Abstract: BACKGROUND: Portfolios are increasingly used in undergraduate and postgraduate medical education. Four medical schools have collaborated with an established NHS electronic portfolio provider to develop and implement an authentic professional electronic portfolio for undergraduate students. We hypothesized that using an authentic portfolio would have significant advantages for students, particularly in familiarizing them with the tool many will continue to use for years after graduation. This paper describes the early evaluation of this undergraduate portfolio at two participating medical schools. METHODS: To gather data, a questionnaire survey with extensive free text comments was used at School 1, and three focus groups were held at School 2. This paper reports thematic analysis of students' opinions expressed in the free text comments and focus groups. RESULTS: Five main themes, common across both schools were identified. These concerned the purpose, use and acceptability of the portfolio, advantages of and barriers to the use of the portfolio, and the impacts on both learning and professional identity. CONCLUSIONS: An authentic portfolio mitigated some of the negative aspects of using a portfolio, and had a positive effect on students' perception of themselves as becoming past of the profession. However, significant barriers to portfolio use remained, including a lack of understanding of the purpose of a portfolio and a perceived damaging effect on feedback.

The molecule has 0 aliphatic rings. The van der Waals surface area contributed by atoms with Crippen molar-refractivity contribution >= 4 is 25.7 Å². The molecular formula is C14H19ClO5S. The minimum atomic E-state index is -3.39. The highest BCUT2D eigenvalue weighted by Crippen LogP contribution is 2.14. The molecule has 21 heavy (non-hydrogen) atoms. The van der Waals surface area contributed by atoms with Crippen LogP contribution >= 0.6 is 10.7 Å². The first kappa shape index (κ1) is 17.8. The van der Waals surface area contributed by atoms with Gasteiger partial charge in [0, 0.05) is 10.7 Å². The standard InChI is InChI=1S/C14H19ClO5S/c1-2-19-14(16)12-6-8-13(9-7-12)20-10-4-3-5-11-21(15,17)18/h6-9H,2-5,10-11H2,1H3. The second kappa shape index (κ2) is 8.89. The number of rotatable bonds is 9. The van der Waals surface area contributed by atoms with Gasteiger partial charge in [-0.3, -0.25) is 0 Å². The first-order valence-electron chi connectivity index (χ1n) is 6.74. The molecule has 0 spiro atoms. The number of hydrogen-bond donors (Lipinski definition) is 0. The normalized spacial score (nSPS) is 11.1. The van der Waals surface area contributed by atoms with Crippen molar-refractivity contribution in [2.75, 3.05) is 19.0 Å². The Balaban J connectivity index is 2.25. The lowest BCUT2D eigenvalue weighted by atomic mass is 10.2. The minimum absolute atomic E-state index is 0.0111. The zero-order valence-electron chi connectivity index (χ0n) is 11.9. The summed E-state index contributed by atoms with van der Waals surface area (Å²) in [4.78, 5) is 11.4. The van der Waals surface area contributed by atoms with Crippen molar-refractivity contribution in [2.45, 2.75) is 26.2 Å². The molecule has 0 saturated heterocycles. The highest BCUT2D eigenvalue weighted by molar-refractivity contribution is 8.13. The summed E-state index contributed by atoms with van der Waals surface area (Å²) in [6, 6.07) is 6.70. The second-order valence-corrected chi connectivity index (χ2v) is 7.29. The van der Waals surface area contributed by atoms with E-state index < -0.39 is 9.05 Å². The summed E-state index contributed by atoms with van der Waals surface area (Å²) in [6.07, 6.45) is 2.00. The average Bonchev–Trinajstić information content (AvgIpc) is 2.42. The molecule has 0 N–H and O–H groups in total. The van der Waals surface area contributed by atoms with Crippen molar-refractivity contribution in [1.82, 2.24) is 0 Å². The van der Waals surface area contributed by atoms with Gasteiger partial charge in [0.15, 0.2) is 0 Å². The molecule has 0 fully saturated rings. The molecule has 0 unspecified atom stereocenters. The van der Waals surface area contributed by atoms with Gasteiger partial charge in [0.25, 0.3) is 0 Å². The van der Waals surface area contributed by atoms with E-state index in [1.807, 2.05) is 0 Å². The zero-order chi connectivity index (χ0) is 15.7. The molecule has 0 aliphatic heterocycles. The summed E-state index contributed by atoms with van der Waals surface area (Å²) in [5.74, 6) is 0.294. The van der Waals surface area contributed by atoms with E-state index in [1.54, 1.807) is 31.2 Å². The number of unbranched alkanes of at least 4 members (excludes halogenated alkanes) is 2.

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Belcher, R., Jones, A., Smith, L.-J., Vincent, T., Naidu, S. B., Montgomery, J., Haq, I., & Gill, D. (2014). Qualitative study of the impact of an authentic electronic portfolio in undergraduate medical education. BMC Medical Education, 14(1). https://doi.org/10.1186/s12909-014-0265-2